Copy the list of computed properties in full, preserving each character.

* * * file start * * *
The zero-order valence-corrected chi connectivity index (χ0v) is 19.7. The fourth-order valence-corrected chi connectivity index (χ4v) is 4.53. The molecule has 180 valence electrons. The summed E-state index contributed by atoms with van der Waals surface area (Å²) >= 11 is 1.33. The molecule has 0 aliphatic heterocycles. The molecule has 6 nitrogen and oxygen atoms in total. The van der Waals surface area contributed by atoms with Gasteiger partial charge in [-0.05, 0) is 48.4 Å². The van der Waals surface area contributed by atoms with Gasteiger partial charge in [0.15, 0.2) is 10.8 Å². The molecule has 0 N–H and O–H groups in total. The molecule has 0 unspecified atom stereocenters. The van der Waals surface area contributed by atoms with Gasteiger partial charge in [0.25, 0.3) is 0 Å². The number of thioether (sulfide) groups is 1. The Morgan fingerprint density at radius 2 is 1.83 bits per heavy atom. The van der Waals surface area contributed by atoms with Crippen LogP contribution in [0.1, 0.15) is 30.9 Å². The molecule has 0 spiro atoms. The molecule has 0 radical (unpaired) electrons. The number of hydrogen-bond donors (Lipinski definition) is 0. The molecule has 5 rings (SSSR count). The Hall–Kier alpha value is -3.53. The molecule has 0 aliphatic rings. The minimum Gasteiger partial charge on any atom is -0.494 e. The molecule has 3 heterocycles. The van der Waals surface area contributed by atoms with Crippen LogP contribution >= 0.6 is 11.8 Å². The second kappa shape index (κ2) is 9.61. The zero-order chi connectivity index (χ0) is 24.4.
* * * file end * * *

The zero-order valence-corrected chi connectivity index (χ0v) is 19.7. The fourth-order valence-corrected chi connectivity index (χ4v) is 4.53. The molecule has 180 valence electrons. The summed E-state index contributed by atoms with van der Waals surface area (Å²) >= 11 is 1.33. The molecule has 0 aliphatic heterocycles. The molecule has 6 nitrogen and oxygen atoms in total. The van der Waals surface area contributed by atoms with Gasteiger partial charge in [-0.05, 0) is 48.4 Å². The van der Waals surface area contributed by atoms with Gasteiger partial charge in [0.15, 0.2) is 10.8 Å². The molecule has 0 N–H and O–H groups in total. The molecule has 0 unspecified atom stereocenters. The van der Waals surface area contributed by atoms with Gasteiger partial charge in [0.25, 0.3) is 0 Å². The number of thioether (sulfide) groups is 1. The Morgan fingerprint density at radius 2 is 1.83 bits per heavy atom. The van der Waals surface area contributed by atoms with Crippen LogP contribution in [0.1, 0.15) is 30.9 Å². The molecule has 0 spiro atoms. The molecule has 0 radical (unpaired) electrons. The number of hydrogen-bond donors (Lipinski definition) is 0. The molecule has 5 rings (SSSR count). The Hall–Kier alpha value is -3.53. The molecule has 0 aliphatic rings. The minimum Gasteiger partial charge on any atom is -0.494 e. The molecule has 3 heterocycles. The van der Waals surface area contributed by atoms with Crippen LogP contribution >= 0.6 is 11.8 Å². The second kappa shape index (κ2) is 9.61. The zero-order chi connectivity index (χ0) is 24.4.